The Jacksons followed up the hugely successful Destiny (1978) with their first album of the '80s, Triumph. Powered by Michael Jackson's phenomenally lucrative solo career that began the year before with Off the Wall, Triumph outsold its predecessor and contained several hit singles. Epic/Legacy has recently reissued the album on CD, featuring excellent remastered audio. This remains a very good party album to this day, albeit a bit dated by the disco grooves that were still in vogue at the time of its 1980 release. Fans of Michael Jackson, who handles the majority of the lead singing, will be thrilled to revisit this album.
This was released at a bit of an odd time for The Jacksons. Michael had stunned music fans the previous year with his first adult solo release, but Thriller was still two years away when Triumph first hit stores. At this point in his career, he didn't really need to carry on as part of the group. He was about to become the biggest star on the planet. In retrospect it's a little surprising that he continued recording with his brothers (minus Jermaine, who didn't rejoin the group until 1984). But Michael sounds very committed to the project, which comes across as even more of an ensemble effort than Destiny. Jackie, Tito, Marlon, and Randy all contributed significantly – though the results are somewhat less impressive than the previous album.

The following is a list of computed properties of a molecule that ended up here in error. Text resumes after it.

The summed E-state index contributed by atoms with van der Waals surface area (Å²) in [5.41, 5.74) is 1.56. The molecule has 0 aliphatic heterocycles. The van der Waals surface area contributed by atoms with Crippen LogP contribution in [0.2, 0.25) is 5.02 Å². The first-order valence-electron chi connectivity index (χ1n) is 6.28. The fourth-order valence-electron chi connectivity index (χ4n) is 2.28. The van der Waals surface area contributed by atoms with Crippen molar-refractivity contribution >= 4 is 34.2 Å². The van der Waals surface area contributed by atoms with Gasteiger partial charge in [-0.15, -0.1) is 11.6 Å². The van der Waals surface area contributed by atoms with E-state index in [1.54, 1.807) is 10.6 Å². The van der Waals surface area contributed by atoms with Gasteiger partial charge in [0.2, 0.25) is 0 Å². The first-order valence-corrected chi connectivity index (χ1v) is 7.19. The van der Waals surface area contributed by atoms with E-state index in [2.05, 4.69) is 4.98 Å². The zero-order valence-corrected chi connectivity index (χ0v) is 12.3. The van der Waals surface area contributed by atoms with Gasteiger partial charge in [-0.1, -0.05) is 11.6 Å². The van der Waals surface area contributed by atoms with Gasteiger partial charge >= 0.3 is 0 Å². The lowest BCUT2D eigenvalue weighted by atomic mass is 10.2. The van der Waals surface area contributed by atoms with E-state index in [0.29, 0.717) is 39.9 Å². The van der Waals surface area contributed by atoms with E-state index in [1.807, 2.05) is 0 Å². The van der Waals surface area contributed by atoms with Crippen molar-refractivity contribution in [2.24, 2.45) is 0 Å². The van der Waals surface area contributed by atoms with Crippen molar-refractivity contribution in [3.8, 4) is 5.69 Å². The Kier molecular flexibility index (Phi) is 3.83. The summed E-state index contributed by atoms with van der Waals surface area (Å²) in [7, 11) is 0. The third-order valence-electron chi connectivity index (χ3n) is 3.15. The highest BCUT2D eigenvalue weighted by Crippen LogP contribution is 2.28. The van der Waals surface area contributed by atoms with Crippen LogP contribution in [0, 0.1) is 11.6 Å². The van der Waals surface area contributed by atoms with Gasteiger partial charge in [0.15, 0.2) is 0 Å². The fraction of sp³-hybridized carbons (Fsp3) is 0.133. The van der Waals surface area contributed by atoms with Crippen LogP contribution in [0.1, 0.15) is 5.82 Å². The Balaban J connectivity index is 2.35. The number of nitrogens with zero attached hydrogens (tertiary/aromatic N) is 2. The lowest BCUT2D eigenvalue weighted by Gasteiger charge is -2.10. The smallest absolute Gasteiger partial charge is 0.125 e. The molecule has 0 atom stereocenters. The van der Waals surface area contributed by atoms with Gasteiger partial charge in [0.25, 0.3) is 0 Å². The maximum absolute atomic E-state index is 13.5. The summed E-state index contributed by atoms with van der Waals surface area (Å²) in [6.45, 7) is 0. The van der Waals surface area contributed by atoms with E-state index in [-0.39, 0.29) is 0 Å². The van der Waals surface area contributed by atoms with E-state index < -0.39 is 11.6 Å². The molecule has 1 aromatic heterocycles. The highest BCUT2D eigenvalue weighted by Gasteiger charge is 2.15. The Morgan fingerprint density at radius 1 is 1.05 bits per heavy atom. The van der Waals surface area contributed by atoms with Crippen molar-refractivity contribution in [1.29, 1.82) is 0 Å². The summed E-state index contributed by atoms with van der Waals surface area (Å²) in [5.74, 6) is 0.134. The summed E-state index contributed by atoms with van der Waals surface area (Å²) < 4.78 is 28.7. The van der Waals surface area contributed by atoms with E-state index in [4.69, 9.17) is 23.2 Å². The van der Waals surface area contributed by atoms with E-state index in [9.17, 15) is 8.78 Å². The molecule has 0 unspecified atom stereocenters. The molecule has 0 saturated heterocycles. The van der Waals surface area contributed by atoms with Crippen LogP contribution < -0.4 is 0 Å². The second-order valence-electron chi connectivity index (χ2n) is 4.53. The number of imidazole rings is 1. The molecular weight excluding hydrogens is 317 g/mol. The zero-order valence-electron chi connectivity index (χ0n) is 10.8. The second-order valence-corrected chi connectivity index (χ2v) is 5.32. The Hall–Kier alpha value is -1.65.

The primary shortcoming of Triumph is the sameness of many of the tracks. Of the nine songs, too many of them are very similar mid-tempo dance tunes. The general indistinctness of much of the album makes it hard to remember songs individually. That's not to say there aren't some great tracks. "Can You Feel It" opens the album with an irresistible stomping beat. Michael and Randy share lead vocals on this epic anthem. "Lovely One" and "This Place Hotel," both of which were hit singles, are also memorable due to their strong hooks.
"Give It Up" features Marlon on co-lead vocals, while Jackie handles the lead on "Wondering Who." While these songs demonstrate the vocal diversity within the group, they are among the blandest songs on the album. Released as the album's final single, but failing to become a hit, "Walk Right Now" is a driving dance number that deserved more recognition.
Despite being somewhat of a mixed bag, fans of disco-flavored R&B shouldn't pass it up. A few bonus tracks have been thrown in: the single version of "This Place Hotel" and a pair of dance remixes of "Walk Right Now." They aren't anything special, but are nice to have – especially for big fans of the group. The new liner notes and remastered audio are excellent, making this release of Triumph a worthwhile purchase.